Turok Impressions

I both love and hate Turok at times, but mostly I've found it to be a pretty enjoyable game.

The single player is the part that most drags. While the gameplay can be fun, it's the constant and increasingly suspension of belief that gets in the way of my truly enjoying the story. Why, for instance, are there dinosaurs on this planet? Why did I awake from suspended animation in a space ship wearing ammo belts and heavy gear, but no weapon. It's these little things that sort of drive me nuts. But then I shiv someone and I forget, for a bit, that the enemy artificial intelligence is so very dim-witted.

The game's maps are some of the most enjoyable maps that I've seen since Call of Duty 4, but in a very different way. Things are very green and volcanic. The dinosaurs, those reason-defying dinosaurs, are all over the place. And they all act very differently. Some you can kind of skirt carefully and not worry about, others you can grab by their scrawny necks and gut like a chicken, still others stalk you like reptilian panthers. What's really weird is that they seem to be smarter than the humans you take on in the game.

I managed to make my way through more than half of the single-player campaign before deciding that I'd really rather just play the online matches. It's online, in amazingly diverse maps, where this game will thrive, I think.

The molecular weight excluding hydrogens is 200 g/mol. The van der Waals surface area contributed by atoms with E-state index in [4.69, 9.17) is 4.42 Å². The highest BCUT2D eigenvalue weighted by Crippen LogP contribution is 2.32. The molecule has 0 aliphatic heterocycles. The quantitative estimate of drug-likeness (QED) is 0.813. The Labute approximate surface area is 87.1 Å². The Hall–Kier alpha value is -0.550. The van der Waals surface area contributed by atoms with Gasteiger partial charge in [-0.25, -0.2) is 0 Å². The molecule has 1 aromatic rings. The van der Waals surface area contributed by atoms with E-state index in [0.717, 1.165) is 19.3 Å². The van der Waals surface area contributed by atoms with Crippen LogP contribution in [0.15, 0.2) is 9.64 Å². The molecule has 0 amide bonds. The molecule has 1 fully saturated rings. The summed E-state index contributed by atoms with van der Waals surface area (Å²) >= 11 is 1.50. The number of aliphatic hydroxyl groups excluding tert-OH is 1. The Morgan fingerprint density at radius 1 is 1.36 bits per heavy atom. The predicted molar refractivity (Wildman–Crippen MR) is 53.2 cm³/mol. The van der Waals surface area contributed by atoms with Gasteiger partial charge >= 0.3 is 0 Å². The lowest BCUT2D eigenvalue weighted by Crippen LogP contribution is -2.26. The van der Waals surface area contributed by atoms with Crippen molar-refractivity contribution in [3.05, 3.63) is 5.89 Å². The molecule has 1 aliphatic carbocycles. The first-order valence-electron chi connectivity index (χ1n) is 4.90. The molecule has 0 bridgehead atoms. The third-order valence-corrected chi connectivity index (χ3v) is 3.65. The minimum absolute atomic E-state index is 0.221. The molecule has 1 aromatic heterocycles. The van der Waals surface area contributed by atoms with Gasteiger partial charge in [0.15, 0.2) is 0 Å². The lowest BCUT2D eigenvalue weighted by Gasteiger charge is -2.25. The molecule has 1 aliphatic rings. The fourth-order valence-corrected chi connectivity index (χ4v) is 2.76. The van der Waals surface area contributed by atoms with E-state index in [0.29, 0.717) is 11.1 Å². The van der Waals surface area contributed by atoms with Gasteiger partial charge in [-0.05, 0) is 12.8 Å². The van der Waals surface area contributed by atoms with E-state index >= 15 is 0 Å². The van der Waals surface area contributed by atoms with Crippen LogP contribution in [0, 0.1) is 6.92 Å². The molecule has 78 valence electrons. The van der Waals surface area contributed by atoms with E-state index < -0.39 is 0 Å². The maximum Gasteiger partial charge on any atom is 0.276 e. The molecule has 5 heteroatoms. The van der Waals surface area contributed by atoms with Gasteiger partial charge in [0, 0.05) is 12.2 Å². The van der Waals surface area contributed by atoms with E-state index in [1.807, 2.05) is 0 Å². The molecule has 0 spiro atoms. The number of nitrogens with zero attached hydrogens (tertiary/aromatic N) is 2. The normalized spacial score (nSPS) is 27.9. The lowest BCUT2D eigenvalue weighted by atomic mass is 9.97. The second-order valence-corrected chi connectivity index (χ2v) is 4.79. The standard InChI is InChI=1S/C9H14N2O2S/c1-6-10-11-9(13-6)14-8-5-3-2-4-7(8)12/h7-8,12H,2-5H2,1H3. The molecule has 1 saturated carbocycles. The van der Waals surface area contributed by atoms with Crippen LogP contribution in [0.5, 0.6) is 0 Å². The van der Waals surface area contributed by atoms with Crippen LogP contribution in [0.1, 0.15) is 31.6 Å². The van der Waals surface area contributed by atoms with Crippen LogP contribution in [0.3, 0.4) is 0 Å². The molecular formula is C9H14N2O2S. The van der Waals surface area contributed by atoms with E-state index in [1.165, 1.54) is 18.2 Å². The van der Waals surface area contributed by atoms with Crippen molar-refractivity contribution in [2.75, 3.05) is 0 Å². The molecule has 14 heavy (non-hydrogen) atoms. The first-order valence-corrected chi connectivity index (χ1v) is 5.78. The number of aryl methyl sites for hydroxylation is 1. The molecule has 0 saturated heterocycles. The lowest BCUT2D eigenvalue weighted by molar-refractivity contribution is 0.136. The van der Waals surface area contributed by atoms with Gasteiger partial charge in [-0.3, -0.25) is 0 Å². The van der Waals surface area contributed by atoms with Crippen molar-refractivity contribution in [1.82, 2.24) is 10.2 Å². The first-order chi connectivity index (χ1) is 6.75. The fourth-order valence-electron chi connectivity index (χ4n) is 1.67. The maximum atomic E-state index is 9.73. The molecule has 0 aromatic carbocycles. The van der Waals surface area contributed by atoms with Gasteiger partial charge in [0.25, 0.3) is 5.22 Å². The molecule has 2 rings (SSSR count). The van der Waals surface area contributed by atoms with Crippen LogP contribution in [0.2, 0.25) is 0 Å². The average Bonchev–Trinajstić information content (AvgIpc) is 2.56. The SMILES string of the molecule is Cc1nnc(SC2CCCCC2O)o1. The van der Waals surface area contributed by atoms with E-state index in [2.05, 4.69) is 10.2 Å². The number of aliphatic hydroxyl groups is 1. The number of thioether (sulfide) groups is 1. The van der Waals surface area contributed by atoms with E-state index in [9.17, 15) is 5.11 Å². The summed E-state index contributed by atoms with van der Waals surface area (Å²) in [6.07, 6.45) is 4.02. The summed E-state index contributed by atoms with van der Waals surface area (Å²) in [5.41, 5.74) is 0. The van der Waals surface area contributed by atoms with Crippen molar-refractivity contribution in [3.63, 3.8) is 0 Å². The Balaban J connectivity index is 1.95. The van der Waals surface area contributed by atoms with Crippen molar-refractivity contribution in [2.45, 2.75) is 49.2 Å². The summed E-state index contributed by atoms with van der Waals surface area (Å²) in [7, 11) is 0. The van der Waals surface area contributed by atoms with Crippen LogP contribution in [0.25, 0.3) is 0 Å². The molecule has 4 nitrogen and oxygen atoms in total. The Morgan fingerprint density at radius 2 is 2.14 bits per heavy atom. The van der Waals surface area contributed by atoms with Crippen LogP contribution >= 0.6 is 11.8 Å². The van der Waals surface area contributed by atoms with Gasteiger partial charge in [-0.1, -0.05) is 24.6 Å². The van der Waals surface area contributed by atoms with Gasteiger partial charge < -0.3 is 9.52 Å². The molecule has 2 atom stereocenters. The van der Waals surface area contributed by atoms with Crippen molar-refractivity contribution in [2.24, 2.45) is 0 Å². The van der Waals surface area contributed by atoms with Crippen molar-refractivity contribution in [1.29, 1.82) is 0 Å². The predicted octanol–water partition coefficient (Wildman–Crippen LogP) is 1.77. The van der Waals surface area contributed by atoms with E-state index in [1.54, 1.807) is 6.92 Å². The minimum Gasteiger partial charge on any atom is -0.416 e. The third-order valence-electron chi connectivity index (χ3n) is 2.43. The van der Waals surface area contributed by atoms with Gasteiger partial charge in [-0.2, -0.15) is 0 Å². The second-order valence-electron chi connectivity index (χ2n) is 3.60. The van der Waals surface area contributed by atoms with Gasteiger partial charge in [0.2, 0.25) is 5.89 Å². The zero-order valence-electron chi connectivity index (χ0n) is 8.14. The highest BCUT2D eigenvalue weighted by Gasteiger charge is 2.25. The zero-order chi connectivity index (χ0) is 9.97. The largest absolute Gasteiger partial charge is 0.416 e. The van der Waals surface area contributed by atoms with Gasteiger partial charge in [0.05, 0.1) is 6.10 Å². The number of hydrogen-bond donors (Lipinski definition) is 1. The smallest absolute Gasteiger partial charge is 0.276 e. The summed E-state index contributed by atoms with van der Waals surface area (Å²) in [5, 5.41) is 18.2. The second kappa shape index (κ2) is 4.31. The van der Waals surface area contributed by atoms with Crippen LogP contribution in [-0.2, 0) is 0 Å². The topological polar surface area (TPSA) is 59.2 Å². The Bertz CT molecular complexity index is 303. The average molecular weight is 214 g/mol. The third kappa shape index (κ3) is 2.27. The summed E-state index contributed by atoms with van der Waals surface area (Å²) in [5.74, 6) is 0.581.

First there's the fact that you can still use that deadly knife to dispatch your opponents. As you creep up on somehow your hand with the knife in it raises and when you get close enough a right-trigger symbol flashes on the screen. If you time it right you're paid off with an instant kill depicted in a short, gruesome animation. It's wonderful, thrilling. But also it's the main reason I get shot down so many times in matches. I love the knife kill so much I tend to use it in really idiotic situations, like when facing an opponent who sees me and is armed with a chain gun. But that's more my fault than the game's.

The game has other weapons, but really the only one that lives up to the knife is a compound bow, which requires some real skill to kill with and comes with a meager supply of explosive-tipped arrows.

A really neat thing about the multiplayer maps is that many of them are populated with the creatures from the single player game, something that tends to freak you out the first time you experience it. There's nothing like stalking a foe with a knife only to be knocked down by a horse-sized dinosaur... and then promptly torn to shreds. Better still, it's fun to watch a dinosaur taking down an enemy and then swooping in at the last minute to finish the job... with your knife.

Some of the maps also include some moving terrain, like the one on the active volcano that spews out bits of damaging lava at times.

Turok's single player missions might be a bit on the weak side, perhaps lacking the cohesion necessary to make it as riveting as it should be, but if you're getting a little sick of the Halo-brand of online sci-fi shoot-em ups, Turok provides at least a brief change in tone and style.


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